By Colleen Isherwood,
RADIUM HOT SPRINGS, B.C. — With properties in places like
Vancouver Island, the Gulf Islands, Harrison Hot Springs and Radium Hot
Springs, True Key Hotels & Resorts Ltd. offers some of the bucket-list
travel experiences today's travellers are looking for.
“We've benefitted from the trend in the industry where
people are looking for travelling experiences. Because of the locations of our
resorts, we can offer really exceptional, bucket-list experiences,” said
Michael Anderson, president of True Key Resorts.
“In Sooke, there's whale-watching right at the end of the
dock, guided fishing, sailing and crabbing. In Radium Hot Springs, they can go
whitewater rafting or snowshoeing. At Harrison Hot Springs, they can land a
“From Parksville, they can see the West Coast rainforest. And
when the tide goes out, they can walk for a kilometre. They can see all the sea
life there is, including crabs and sand dollars.”
True Key has grown from managing two resorts when Anderson took
the reins in 2010, to eight today. The company tends to manage properties in
secondary and tertiary markets that are high-end, but a little off the beaten
path. “We're not Whistler or Banff,” Anderson said.
Anderson started in the industry at age 14 as a busboy at a
hotel in Edmonton, working his way up to server and prep cook. At age 18, he
moved into nightclubs. By 20, he was managing his first hotel. Later, Anderson
worked at Bellstar, helping grow the company from two properties to more than a
dozen. He worked for the predecessor to True Key, Glacier Lake Management
Corp., acquiring equity and changing the name to True Key.
Their current portfolio consists of: Bighorn Meadows in Radium
Hot Springs; Harrison Beach Hotel in Harrison Hot Springs; Moutcha Bay Resort
in Nootka Sound on the west coast of Vancouver Island, approximately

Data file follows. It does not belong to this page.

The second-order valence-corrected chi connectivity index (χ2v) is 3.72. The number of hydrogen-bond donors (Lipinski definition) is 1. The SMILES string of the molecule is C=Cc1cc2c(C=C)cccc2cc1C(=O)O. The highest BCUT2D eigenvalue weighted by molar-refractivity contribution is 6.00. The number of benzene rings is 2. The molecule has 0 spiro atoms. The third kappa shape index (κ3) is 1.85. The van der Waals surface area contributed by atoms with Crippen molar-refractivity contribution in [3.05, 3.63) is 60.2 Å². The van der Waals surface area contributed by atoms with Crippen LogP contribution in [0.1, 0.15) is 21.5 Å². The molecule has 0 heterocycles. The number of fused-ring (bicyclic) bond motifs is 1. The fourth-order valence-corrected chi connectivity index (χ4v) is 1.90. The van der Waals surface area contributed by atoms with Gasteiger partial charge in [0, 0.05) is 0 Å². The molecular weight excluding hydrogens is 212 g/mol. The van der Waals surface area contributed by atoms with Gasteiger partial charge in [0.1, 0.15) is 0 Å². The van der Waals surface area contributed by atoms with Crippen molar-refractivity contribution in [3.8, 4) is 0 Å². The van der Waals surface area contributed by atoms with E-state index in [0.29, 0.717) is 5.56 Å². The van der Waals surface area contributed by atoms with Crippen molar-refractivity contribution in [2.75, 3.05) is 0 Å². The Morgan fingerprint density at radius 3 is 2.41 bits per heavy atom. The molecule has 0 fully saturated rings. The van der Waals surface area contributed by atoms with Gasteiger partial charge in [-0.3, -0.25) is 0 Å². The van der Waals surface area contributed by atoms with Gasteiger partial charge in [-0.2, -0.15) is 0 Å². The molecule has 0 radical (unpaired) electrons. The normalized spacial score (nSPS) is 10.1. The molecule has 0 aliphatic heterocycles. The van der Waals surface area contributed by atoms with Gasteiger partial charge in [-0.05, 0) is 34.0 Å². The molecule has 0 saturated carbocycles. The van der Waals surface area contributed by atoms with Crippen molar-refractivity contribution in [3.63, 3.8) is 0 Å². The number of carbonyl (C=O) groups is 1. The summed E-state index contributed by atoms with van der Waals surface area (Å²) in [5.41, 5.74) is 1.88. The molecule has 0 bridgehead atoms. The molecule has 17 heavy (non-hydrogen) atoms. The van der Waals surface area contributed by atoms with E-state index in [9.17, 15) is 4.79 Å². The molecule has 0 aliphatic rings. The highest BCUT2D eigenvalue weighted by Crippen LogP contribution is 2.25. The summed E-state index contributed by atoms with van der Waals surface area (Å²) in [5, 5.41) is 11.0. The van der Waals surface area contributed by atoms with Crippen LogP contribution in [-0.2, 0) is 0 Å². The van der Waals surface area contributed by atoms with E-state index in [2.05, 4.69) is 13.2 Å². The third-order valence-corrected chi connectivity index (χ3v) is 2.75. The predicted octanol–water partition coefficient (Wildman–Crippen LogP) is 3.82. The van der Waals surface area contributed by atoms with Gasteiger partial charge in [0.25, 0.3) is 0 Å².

70 km north of Tofino; Nootka Sound Resort; Newton Cove Resort, also on
the west coast of Vancouver Island; Sooke Harbour Resort and Marina just east
of Victoria; Sooke Point Ocean Cottage Resort; and Sunrise Ridge Waterfront
Resort on the east coast of Vancouver Island, about 40 km northwest of Nanaimo.
Over the past few years, the company has faced some challenges.
As is the case in other parts of B.C., the top challenge is the availability of
front-line labour. Housekeepers, servers and front desk staff get more
difficult to find each year. Between the Municipal & Regional District Tax
(MRDT) and the increase in the minimum wage, labour costs have risen about 10
per cent a year over the past three years.
Airbnb and VRBO have also had an impact. On the one hand, affordable
housing for staff is more scarce. Vacation property owners are also willing to
pay $25 to $30 per hour to get their properties cleaned, meaning hotels face
stiff competition for housekeepers.
The political unrest between Alberta and B.C. means B.C.
properties miss out on oil and gas corporate travel, regardless of the
political views of the resort operators. And provincial restrictions on fishing
have affected some of the properties as well.
“Regardless of the challenges and economic hiccups, our
company continues to show year-over-year improvements almost without exception
over the properties we manage,” said Anderson.
Focus on culture
True Key counters these problems with a focus on employee
culture. They were recently honoured with the Tourism Vancouver Island's Employer of the Year award, sponsored
by accounting firm MNP, which recognizes tourism businesses that exemplify best
practices in all areas of operations and human resource management. The winner
of this award is chosen based on the quality of the workplace and work
atmosphere, as well as leadership in recruitment, performance management, and
“We've done quite a bit on the corporate culture
side,” said Anderson. “While it's critical to deliver exceptional
experiences to our guests, we also deliver exceptional experiences for our team
members, because they provide the services we need on a daily basis. We also
invest in education and professional development for team members, from
learning excel to taking safety courses or professional courses toward a degree
in accounting. Our view is that for us to cover costs, the only caveat is that
it is a win/win that benefits the employee and is applicable to the service
they are providing.”
They have also developed some innovative marketing and sales
strategies, diversifying the clientele. What started as a rubber-tire leisure
market now encompasses a much broader clientele. True Key has worked with
wholesale companies to attract international guests from the U.S. and overseas.
They are working to get more corporate travellers, who work in the area or come
for incentives, corporate workshops and business meetings.
Anderson believes in slow
and steady growth for the company. “We want to make sure we have the
foundation and infrastructure to support vertical growth,” he said. That
being said, the company is actively seeking new management opportunities, and
expect to welcome at least one, if not two, resorts into the portfolio in the
coming year or so.